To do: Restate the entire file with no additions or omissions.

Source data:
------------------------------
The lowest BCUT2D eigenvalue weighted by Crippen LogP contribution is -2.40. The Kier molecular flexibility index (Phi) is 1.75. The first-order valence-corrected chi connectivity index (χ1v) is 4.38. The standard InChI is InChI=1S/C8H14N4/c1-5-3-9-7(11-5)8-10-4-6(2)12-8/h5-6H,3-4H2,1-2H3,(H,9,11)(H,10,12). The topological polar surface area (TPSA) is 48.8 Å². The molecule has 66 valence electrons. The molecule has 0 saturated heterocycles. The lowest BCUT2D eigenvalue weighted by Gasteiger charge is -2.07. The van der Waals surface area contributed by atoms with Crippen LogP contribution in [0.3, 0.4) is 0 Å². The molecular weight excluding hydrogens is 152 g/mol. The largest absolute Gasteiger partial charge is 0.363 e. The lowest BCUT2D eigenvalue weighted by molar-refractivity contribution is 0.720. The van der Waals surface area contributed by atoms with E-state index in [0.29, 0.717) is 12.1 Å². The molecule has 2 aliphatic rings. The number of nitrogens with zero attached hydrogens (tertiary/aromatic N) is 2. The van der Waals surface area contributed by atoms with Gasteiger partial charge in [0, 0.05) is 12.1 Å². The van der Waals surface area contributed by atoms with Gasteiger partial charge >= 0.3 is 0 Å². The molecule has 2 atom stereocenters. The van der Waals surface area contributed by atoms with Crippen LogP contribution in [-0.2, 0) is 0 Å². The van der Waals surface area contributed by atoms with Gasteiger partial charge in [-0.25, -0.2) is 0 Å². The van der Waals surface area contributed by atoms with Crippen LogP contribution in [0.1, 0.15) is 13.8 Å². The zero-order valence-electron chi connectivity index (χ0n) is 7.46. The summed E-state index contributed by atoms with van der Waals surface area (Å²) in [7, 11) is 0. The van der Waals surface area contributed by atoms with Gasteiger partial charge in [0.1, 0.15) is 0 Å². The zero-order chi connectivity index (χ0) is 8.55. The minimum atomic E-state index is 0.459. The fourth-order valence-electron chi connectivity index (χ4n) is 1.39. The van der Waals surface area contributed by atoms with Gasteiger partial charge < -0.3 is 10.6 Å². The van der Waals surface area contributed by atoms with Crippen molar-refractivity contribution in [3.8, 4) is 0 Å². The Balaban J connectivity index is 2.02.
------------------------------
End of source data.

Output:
The lowest BCUT2D eigenvalue weighted by Crippen LogP contribution is -2.40. The Kier molecular flexibility index (Phi) is 1.75. The first-order valence-corrected chi connectivity index (χ1v) is 4.38. The standard InChI is InChI=1S/C8H14N4/c1-5-3-9-7(11-5)8-10-4-6(2)12-8/h5-6H,3-4H2,1-2H3,(H,9,11)(H,10,12). The topological polar surface area (TPSA) is 48.8 Å². The molecule has 66 valence electrons. The molecule has 0 saturated heterocycles. The lowest BCUT2D eigenvalue weighted by Gasteiger charge is -2.07. The van der Waals surface area contributed by atoms with Crippen LogP contribution in [0.3, 0.4) is 0 Å². The molecular weight excluding hydrogens is 152 g/mol. The largest absolute Gasteiger partial charge is 0.363 e. The lowest BCUT2D eigenvalue weighted by molar-refractivity contribution is 0.720. The van der Waals surface area contributed by atoms with E-state index in [0.29, 0.717) is 12.1 Å². The molecule has 2 aliphatic rings. The number of nitrogens with zero attached hydrogens (tertiary/aromatic N) is 2. The van der Waals surface area contributed by atoms with Gasteiger partial charge in [0, 0.05) is 12.1 Å². The van der Waals surface area contributed by atoms with Gasteiger partial charge >= 0.3 is 0 Å². The molecule has 2 atom stereocenters. The van der Waals surface area contributed by atoms with Crippen LogP contribution in [-0.2, 0) is 0 Å². The van der Waals surface area contributed by atoms with Gasteiger partial charge in [-0.25, -0.2) is 0 Å². The van der Waals surface area contributed by atoms with Crippen LogP contribution in [0.1, 0.15) is 13.8 Å². The zero-order valence-electron chi connectivity index (χ0n) is 7.46. The summed E-state index contributed by atoms with van der Waals surface area (Å²) in [7, 11) is 0. The van der Waals surface area contributed by atoms with Gasteiger partial charge in [0.1, 0.15) is 0 Å². The zero-order chi connectivity index (χ0) is 8.55. The minimum atomic E-state index is 0.459. The fourth-order valence-electron chi connectivity index (χ4n) is 1.39. The van der Waals surface area contributed by atoms with Gasteiger partial charge < -0.3 is 10.6 Å². The van der Waals surface area contributed by atoms with Crippen molar-refractivity contribution in [3.8, 4) is 0 Å². The Balaban J connectivity index is 2.02.